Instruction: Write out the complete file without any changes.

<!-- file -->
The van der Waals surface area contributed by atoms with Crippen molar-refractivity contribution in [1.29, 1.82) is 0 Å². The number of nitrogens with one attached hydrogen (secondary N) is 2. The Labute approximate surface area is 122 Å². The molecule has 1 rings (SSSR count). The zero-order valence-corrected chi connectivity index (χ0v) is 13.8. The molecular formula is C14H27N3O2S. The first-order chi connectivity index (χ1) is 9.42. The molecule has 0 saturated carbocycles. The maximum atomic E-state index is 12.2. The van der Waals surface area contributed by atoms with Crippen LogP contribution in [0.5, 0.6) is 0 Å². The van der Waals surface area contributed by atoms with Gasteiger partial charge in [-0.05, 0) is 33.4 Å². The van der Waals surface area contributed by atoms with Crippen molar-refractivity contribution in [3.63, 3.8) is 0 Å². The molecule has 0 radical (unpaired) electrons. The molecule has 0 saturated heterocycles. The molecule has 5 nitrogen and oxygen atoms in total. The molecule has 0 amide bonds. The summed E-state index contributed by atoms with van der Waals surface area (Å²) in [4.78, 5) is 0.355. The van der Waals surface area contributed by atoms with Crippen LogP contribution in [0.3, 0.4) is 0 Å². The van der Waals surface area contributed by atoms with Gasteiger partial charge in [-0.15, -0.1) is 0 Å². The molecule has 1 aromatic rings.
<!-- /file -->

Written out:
The van der Waals surface area contributed by atoms with Crippen molar-refractivity contribution in [1.29, 1.82) is 0 Å². The number of nitrogens with one attached hydrogen (secondary N) is 2. The Labute approximate surface area is 122 Å². The molecule has 1 rings (SSSR count). The zero-order valence-corrected chi connectivity index (χ0v) is 13.8. The molecular formula is C14H27N3O2S. The first-order chi connectivity index (χ1) is 9.42. The molecule has 0 saturated carbocycles. The maximum atomic E-state index is 12.2. The van der Waals surface area contributed by atoms with Crippen LogP contribution in [0.5, 0.6) is 0 Å². The van der Waals surface area contributed by atoms with Gasteiger partial charge in [-0.05, 0) is 33.4 Å². The van der Waals surface area contributed by atoms with Crippen molar-refractivity contribution in [3.63, 3.8) is 0 Å². The molecule has 0 radical (unpaired) electrons. The molecule has 0 saturated heterocycles. The molecule has 5 nitrogen and oxygen atoms in total. The molecule has 0 amide bonds. The summed E-state index contributed by atoms with van der Waals surface area (Å²) in [4.78, 5) is 0.355. The van der Waals surface area contributed by atoms with Crippen LogP contribution in [0.3, 0.4) is 0 Å². The van der Waals surface area contributed by atoms with Gasteiger partial charge in [-0.15, -0.1) is 0 Å². The molecule has 1 aromatic rings.